With Remembrance Sunday having just passed, the University of Edinburgh can be proud of the jaw-dropping tales of bravery displayed by many of its alumni in the First World War. Among hundreds of tales of valour, five university alumni were awarded the Victoria Cross, which remains one of the highest honours that can be bestowed upon a member of the British Armed Forces. From the university’s Roll of Honour, The Student brings you the stories of five former students awarded the Victoria Cross in the First World War.
Lieutenant Allan Ebenezer Ker
Prior to the war, Allan Ebenezer Ker had studied law at the University of Edinburgh from 1903 to 1908. After joining the army, Lieutenant Ker was awarded the Victoria Cross for actions in March 1918 while serving in the 3rd Battalion of the Gordon Highlanders. His battalion was flanked by enemy soldiers near St Quentin, but Ker was able to hold off the attack using a Vickers gun, an automatic machine gun used by the British Army during and after the war. After running out of ammunition and the destruction of the Vickers gun, Ker, his Sergeant, and others, were attacked from behind, but again managed to repel the attack. They were able to secure more ammunition and weapons from fallen enemies, which they used to continue holding back an enemy advance. Despite these conditions, bombardments, gas poisoning and needing to attend to the wounded for over 10 hours, Ker was able to hold up over 500 enemy soldiers for more than three hours.
He was awarded his Victoria Cross in September 1919 after surviving the war. He died in 1958.
Captain Arthur Moore Lascelles
Arthur Moore Lascelles had been a medical student from 1899 to 1902 at the university, and then joined the army in 1914. He was named Acting Captain in 1916, and was appointed Captain a year later. Captain Lascelles had been awarded a Military Cross in June 1917 for his reconnaissance and leadership in a raid near Loos. He was then awarded the Victoria Cross for, as the London Gazette reported, “most conspicuous bravery, initiative and devotion to duty” for his actions while wounded in December 1917 at Masnieres, France. After being wounded in a heavy bombardment, Lascelles continued to organise and encourage his men against an attack, without stopping to have his wound treated. After some of his men were captured in another wave of attack, Lascelles led the remaining 13 members of the company on a counterattack, holding off an advance of 60 enemy soldiers. Lascelles had received two further wounds and then been captured, but he later escaped to continue the war.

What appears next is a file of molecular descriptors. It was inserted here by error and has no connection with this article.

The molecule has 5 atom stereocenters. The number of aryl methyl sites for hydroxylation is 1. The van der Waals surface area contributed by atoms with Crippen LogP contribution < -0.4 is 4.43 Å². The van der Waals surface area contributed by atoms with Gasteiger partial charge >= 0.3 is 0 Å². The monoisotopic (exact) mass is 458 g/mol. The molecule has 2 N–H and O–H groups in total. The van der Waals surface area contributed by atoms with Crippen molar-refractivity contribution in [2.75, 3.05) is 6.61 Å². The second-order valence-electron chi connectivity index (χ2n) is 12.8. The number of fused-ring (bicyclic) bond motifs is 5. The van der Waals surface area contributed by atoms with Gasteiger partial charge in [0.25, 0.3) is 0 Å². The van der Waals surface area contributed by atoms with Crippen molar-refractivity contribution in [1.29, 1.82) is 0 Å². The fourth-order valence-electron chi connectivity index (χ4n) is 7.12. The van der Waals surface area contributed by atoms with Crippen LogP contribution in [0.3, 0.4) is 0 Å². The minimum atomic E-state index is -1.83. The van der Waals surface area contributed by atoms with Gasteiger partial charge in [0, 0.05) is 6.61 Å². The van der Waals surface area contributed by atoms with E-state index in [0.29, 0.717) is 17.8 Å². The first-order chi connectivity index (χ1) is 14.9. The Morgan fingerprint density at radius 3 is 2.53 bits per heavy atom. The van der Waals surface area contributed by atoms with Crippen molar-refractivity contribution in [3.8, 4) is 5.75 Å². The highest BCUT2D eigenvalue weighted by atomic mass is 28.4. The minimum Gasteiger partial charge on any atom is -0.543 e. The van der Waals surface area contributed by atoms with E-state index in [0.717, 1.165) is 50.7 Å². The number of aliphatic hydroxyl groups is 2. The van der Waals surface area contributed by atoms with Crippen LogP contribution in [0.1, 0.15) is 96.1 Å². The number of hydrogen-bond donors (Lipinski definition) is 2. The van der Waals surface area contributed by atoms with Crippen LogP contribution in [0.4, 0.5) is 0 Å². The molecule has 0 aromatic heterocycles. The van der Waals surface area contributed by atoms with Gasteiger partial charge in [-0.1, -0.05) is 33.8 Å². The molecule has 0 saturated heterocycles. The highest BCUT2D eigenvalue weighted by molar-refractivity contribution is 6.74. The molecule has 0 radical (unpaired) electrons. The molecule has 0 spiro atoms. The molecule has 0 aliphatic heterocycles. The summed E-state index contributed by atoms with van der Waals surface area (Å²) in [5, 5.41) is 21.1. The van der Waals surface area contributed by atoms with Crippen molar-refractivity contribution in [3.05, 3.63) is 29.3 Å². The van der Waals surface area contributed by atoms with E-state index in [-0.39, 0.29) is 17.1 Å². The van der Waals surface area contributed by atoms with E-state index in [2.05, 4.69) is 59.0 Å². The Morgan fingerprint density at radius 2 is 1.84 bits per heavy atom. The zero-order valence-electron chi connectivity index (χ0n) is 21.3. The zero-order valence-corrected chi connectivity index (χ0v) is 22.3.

Captain Lascelles was tragically killed in action on 7 November 1918 near Maubeuge, just 4 days before the end of the war.
Lieutenant David Lowe Macintyre
Originally from Islay, David Lowe Macintyre was studying arts at the start of the war, before joining the Argyll and Sutherland Highlanders in 1915. He received a Victoria Cross in October 1918 after being wounded the month before. The award was for earlier action in command of his fellow men. The Lieutenant received his award for his bravery leading his battalion in the firing line, where they successfully captured three ‘pill-boxes’ from the enemy before defending the captured position. At the time the London Gazette reported Macintyre’s “gallantry and leading was an inspiring example to all.”
He returned to the university to continue his studies in 1918.
Major Harcus Strachan
After studying medicine between 1903 and 1905, then again in 1913, Major Strachan was awarded a Military Cross and Victoria Cross in 1917. The Victoria Cross award came in December for “conspicuous bravery and leadership.” After his squadron leader was killed, Strachan took over, leading the attack on the enemy lines and successfully removing a battery. He then led the retreat, bringing all his unwounded men and 15 prisoners safely in. Some key telephone lines were also cut in the operation, the success of which the London Gazette reported was due to the “outstanding gallantry and fearless leading” of Strachan.
Captain Samuel Thomas Dickson Wallace
Captain Wallace was awarded his Victoria Cross for continuing the defence of a battery despite the heavy losses inflicted upon it. The award from the Battle of Cambrai was earned by Wallace, who was a student of science from 1911 to 1914, after he was one of only five men left at a battery following enemy bombardments and attack, yet he continued to defend the post. This allowed him to protect other battery positions and infantry detachments nearby while inflicting casualties on the enemy for eight hours before reinforcements arrived to take over.
Wallace survived the war and died in February 1968.
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